On Thursday, the European Central Bank will hold a regular meeting, where the agenda will again be the issue of stimulating growth in the Eurozone. A distinctive feature of the current crisis was the lack of a rapid economic recovery that was punctually observed earlier. Instead, macroeconomic reports showed sluggish growth of no more than in most countries in the euro area and 1%. In other words, the recession flowed smoothly into stagnation.
The lowering of the interest rate, a favorite of the central bank, proved effective in combating the recession, but giving an impetus to the economy - is somehow not working. Consequently, regulators have resorted to so-called "unconventional" methods of stimulation. The undeniable leadership in this "race" is held, of course, by the American Federal Reserve, which in three rounds of so-called "quantitative easing" has expanded its balance sheet to an unimaginable $ 4.5 trillion.
Just for comparison - in 2000, the Fed's balance sheet stood at $ 500 million. Also, Central banks are with mixed success trying to use the instrument of deposit rates, namely the reduction of the latter to a negative level. Even last year, the ECB has set this rate at around -0.20%. The idea was that for the banks it would not be beneficial "to park" money in the accounts of the ECB and they will become more active in the development of lending, which would be a welcome stimulus for growth.
In some way, coupled with the ongoing ECB asset purchases, it gave a positive effect and after nearly three years the credit drawdown has returned to growth, though only slightly. However, inflation is still "floundering" at almost zero, and in some countries of the Eurozone altogether gone to "minus". Another interesting thing here is the experience of the Danish Central Bank, which, among other supportive measures lowered the deposit rate to a record low of -0.75% (Denmark is not part of the Eurozone, it uses the Danish krone).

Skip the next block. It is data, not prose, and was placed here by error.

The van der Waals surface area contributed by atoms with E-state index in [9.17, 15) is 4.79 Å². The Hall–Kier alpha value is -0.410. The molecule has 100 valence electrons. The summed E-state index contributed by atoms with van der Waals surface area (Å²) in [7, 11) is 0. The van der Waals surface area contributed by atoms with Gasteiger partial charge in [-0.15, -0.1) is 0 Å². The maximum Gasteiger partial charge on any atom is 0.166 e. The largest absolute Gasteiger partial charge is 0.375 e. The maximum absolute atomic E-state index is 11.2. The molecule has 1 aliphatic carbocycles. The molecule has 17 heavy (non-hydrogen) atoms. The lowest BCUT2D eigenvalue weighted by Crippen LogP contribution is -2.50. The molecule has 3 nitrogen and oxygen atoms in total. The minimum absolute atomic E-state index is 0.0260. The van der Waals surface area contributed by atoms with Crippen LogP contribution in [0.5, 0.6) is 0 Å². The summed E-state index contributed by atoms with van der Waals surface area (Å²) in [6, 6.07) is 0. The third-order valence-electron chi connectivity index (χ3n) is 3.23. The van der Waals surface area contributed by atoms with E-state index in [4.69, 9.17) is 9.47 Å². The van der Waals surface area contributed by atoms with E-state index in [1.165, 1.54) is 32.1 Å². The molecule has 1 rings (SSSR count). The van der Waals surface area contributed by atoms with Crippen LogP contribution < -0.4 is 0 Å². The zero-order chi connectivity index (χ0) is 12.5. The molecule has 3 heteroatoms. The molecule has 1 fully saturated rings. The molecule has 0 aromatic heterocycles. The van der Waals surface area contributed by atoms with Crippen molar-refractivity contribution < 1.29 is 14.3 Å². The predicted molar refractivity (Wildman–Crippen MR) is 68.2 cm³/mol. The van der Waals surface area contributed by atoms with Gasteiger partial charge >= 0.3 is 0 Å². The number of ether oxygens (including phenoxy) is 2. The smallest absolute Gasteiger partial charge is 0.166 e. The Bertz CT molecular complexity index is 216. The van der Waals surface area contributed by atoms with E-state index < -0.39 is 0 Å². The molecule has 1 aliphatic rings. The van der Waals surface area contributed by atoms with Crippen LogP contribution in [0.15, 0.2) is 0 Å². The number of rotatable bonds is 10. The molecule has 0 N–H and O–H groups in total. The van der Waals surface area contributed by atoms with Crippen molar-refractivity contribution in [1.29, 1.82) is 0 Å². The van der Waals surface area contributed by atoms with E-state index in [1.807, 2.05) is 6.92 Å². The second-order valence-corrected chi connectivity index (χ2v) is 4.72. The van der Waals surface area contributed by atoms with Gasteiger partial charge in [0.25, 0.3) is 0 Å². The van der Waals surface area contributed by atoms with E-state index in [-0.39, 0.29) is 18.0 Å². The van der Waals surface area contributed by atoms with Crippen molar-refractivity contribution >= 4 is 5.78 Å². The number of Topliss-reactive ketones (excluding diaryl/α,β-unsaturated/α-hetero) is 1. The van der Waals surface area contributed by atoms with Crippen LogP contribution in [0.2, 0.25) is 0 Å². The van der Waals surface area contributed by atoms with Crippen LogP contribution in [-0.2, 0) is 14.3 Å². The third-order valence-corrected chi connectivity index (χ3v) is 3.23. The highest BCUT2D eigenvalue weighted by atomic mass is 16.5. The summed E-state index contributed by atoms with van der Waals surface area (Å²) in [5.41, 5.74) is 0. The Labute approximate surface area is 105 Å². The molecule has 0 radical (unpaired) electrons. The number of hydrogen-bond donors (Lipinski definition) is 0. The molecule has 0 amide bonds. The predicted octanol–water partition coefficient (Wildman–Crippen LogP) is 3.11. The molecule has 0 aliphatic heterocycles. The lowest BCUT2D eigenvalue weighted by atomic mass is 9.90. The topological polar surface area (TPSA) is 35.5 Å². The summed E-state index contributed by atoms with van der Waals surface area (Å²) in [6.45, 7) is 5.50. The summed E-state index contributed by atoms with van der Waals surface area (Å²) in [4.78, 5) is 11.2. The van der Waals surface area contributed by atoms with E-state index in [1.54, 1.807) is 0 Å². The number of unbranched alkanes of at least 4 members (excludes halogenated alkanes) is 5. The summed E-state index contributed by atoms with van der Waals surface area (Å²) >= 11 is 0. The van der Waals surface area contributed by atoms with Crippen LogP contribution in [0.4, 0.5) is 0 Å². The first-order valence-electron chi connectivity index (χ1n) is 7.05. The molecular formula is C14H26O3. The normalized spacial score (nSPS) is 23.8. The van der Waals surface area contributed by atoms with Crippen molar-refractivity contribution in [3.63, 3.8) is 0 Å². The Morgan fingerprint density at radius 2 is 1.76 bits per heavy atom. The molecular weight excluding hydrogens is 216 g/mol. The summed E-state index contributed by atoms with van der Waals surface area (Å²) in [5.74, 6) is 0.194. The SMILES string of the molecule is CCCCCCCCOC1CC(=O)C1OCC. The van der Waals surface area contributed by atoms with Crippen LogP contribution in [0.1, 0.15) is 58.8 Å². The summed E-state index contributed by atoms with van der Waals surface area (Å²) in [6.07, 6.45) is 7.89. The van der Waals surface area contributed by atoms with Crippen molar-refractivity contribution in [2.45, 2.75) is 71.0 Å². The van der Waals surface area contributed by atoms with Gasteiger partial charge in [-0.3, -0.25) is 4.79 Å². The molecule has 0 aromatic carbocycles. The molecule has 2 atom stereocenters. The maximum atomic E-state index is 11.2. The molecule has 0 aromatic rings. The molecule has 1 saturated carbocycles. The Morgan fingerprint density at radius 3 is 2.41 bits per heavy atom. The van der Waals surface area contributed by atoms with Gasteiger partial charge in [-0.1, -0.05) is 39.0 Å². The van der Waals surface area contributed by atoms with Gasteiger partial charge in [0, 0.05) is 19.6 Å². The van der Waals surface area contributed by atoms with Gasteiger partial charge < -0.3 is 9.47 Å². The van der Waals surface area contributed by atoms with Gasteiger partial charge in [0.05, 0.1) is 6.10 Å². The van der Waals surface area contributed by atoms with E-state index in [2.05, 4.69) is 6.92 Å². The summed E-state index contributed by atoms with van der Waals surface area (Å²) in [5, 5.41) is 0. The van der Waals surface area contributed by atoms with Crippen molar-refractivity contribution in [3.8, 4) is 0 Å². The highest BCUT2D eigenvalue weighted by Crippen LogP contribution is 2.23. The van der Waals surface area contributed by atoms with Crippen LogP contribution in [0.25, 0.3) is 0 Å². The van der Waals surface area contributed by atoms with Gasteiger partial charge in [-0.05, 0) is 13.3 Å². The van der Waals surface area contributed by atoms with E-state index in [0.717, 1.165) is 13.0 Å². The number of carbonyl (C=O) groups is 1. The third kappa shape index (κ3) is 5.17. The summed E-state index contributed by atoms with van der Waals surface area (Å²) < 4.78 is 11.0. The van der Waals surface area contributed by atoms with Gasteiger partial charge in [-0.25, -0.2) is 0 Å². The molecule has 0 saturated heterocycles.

However, the final rate for bank customers did not become negative, and in the absence of any significant return on deposits, the population still for the most part prefers to increase savings (both in currency and in shares), or to invest in real estate. It turns out that in a crisis, and "obscure" prospects for preserving jobs, achieving growth in consumer activity is not a trivial task, especially for the ECB, which has 19 euro-zone countries under its wing.
Last week the EUR/USD pair traded flatly. Certainly, on Thursday Mario Draghi will speak again (what else can he do) of the incentive programs of the ECB and that could push the pair to further decrease. At the moment I went into the first shortstop in the euro, as on the current news background the pair could reach new lows before September, but the future direction will depend on the decisions of the two regulators - the ECB and the Fed.
RoboForex Analytical Department
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